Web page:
I made that mistake about a week ago. I had a relatively free day and decided I wanted to watch Arrival (which I also reviewed here; thanks for asking!), but it was the afternoon and all of my friends were at work. I’d been in this situation before; you wait for an evening you and your friends are free and, before you know it, the film is out of the cinema and you refuse to buy the DVD full price – it’d be Mad Max all over again.

Not being someone to download films (just to clarify incase Theresa May is reading) and also being a fan of the cinema experience, I decided to go into town to watch it – forgetting that it’s ridiculously expensive since I lost student privileges and Orange Wednesdays bit the dust years ago.

Before doing so I did text a couple of friends to ask – is going to the cinema alone still considered weird? Are you seen as a big screen enthusiast, or held with the same contempt as someone who dines alone in restaurants on Valentines Day, passing themselves presents and taking selfies with their steak.

The general consensus was that nobody knew. One friend called it “bold” another said it “might look a bit sad.” Neither, however, had ever done it – it was unchartered territory.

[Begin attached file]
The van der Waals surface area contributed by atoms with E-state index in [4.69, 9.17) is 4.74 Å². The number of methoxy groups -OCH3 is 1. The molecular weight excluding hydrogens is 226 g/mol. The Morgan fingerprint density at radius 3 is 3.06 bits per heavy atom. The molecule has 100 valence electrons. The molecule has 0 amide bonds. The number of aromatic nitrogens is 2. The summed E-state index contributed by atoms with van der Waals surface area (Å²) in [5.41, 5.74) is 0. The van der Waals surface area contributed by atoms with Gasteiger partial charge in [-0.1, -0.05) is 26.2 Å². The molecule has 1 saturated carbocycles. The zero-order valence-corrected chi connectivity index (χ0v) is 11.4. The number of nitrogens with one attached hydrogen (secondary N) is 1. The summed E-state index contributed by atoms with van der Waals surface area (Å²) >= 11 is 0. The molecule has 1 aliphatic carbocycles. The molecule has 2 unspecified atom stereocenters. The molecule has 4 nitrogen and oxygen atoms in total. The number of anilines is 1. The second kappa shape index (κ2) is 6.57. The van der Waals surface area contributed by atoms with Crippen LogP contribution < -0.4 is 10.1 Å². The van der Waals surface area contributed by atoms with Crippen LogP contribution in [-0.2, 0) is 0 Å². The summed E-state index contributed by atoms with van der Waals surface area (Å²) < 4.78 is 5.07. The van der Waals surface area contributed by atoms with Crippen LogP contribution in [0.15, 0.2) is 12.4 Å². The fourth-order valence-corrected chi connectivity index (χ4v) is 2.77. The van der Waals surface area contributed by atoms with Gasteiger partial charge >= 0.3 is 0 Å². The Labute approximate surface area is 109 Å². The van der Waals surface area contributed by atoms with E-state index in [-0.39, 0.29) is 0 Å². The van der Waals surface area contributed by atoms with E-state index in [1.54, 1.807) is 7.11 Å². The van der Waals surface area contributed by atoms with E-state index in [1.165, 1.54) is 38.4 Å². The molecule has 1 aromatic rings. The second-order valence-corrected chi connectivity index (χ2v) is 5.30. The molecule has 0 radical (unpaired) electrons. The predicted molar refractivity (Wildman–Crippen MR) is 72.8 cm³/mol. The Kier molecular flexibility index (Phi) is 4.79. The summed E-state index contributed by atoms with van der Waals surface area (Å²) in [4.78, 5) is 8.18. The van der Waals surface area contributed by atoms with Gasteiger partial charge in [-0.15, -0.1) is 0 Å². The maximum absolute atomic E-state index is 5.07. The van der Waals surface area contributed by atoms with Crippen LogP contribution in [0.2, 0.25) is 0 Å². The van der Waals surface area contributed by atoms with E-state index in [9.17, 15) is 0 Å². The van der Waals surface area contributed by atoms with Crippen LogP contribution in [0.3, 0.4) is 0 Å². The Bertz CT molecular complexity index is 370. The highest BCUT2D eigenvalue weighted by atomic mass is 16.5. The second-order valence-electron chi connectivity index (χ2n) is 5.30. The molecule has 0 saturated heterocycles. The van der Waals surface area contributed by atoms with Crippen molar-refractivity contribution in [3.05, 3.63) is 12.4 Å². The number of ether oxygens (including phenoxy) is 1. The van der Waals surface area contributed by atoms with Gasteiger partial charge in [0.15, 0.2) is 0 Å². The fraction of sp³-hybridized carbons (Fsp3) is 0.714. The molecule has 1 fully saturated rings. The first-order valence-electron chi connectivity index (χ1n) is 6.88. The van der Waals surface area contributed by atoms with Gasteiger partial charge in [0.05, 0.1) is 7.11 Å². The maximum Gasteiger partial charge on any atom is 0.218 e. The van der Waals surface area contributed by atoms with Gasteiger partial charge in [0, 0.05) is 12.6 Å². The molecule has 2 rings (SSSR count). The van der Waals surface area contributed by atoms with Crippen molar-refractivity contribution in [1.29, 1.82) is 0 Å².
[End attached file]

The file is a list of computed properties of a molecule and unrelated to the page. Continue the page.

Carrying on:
Even the aliens in Arrival didn’t come alone – Image taken from ‘Arrival Trailer (2016) – Paramount Pictures’ available at

Weirdly when I got to the desk, I had a little trepidation about asking for the dreaded ‘Ticket for One’. Would the receptionist look at me with pity? Disgust? Admiration? Would she call for security in her earpiece and put me in a padded room with the bloke who came to see Paul Blart: Mall Cop on his lonesome years ago?

Of course, none of that happened. She printed my ticket and told me which screen it was with the indifference of someone who didn’t care for my internal plight. Perhaps going to the cinema alone was less of a big deal than I thought?